immigrants to offer more opportunities than the rather hopeless life as landless
in the countryside. Modern urban growth with or without industrialization has
resulted in more than 80 cities in Asia now having populations in excess of one
million; some even have more than 10 million. residents (Shanghai, Mumbai,
Kolkata, Tokyo, Beijing).
Population growth in Asia is close to the global average, but growth is
declining; it was at almost 2% growth on average per. years in the 1980's,
however, somewhat unevenly distributed across countries. A few countries have an
average growth rate (e.g. India, Bangladesh, Thailand, Vietnam and Turkey); the
lowest are Japan, China and South Korea. The highest growth rates are in
countries such as Iran, Iraq, Jordan, Syria and Saudi Arabia.
Most countries in Asia in modern times have had a period of large population
growth. The traditionally high birth rate was no longer matched by a high
mortality rate. The decrease in mortality is not only due to medical advances,
e.g. in the fight against "the big diseases" (tuberculosis, malaria, smallpox,
choleraetc.), but also improved hygiene and nutrition. However, the average life
expectancy in countries such as Afghanistan and Nepal is still only
approximately 40 years. The combination of high birth rates and (still) high
mortality rates means that the population in many countries is very young and
that many need to be supported and educated. It is unusual for relatively poor
countries for population growth to decline; this is due to an effective effort
towards the high birth rates. In China and India, families with one or two
children are part of the agreed development strategy, although the methods of
achieving this are very different.
Hikes. In relation to Asia's population, immigration and emigration are quite
insignificant. However, migrations have repeatedly sent large crowds out of Asia
to Europe in the past. Females and Turks are historical examples. Great
migrations the opposite way have also taken place, in historical times e.g. the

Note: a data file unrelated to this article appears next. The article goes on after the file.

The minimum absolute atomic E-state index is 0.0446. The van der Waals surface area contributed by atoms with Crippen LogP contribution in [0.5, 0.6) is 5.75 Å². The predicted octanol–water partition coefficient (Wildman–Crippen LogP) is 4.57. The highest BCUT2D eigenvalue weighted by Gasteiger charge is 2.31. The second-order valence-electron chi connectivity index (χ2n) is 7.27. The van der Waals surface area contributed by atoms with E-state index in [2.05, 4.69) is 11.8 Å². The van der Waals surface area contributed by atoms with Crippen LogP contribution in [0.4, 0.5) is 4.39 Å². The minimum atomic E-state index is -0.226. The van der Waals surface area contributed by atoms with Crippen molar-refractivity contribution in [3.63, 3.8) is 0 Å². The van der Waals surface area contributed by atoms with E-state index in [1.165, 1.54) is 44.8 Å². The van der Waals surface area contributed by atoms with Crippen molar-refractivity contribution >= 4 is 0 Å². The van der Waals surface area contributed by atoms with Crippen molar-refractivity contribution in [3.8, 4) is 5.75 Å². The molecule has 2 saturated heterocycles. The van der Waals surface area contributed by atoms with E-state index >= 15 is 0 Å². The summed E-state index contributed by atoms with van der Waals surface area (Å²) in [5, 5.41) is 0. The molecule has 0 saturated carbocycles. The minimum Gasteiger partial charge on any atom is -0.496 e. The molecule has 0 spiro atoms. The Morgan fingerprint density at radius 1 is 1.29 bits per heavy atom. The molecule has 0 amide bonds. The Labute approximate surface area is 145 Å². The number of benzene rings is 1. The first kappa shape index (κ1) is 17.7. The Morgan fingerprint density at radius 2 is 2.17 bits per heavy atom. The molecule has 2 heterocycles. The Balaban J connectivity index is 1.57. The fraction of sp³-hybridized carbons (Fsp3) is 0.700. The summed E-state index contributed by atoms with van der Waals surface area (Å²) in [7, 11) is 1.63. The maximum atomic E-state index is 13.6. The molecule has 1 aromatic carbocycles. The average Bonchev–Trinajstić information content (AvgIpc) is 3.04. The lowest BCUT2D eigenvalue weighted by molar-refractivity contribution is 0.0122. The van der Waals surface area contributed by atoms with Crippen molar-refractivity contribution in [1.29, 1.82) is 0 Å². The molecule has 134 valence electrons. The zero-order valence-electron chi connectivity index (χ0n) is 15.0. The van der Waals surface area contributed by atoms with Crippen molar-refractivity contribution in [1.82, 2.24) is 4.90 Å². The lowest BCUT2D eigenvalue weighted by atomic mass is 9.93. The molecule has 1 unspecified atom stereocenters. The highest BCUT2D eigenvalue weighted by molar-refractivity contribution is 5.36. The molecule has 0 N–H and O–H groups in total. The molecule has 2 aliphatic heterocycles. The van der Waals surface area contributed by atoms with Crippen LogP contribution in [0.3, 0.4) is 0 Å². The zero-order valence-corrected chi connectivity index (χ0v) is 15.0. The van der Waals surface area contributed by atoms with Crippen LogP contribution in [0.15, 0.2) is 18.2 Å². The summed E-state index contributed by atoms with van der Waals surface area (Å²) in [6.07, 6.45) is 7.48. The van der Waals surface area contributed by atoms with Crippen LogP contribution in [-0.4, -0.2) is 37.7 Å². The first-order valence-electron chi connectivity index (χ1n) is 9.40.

Indo-Aryans' advance in India. In recent times, there are there was significant
Russian immigration to Siberia and to the former Soviet republics of Asia.
Extensive emigration has taken place from China, mostly aimed at South-East
Asia, but also at the USA, for example, which has also received a number of
Japanese immigrants. Smaller migrations, such as the labor migrations of Turks
in recent years, as well as refugee flows of Palestinians and Kurds from West
Asia to Europe, have also had economic-political significance.
Relocations within Asia have been much larger. In connection with the
conquest of Korea and Manchuria in the early 1900-t. a number of Japanese
settled in these countries. For the operation of plantations in Sri Lanka were
introduced by the British in the late 1800-t. quite a few Tamils, whose
descendants have since been a party to violent conflicts.
Immigration, as mentioned, has taken place in Siberia, but most of the
population movements associated with colonization took place between the
countries of Asia. European colonization was thus not followed by major
settlements by Europeans, even though the colonial powers ruled vast lands.
Perhaps the largest migration in history took place in connection with the
liberation in 1947 of the former British India, which was divided into India and
Pakistan. This led to violent clashes between Hindus and Muslims and led to the
exchange of large crowds, approximately 12 million people.
The most extensive current migrations take place through urbanization. But
there are also large centrally planned population movements. Particularly well
known is Indonesia's migration of people from overpopulated Java to the islands
of Borneo and Sumatra. It should also be mentioned that planned but individually
decided relocations are a regular part of many people's way of life. In the
central steppe areas, on the plateau of Iran, etc., there are still large
populations that feed on nomadic shepherds.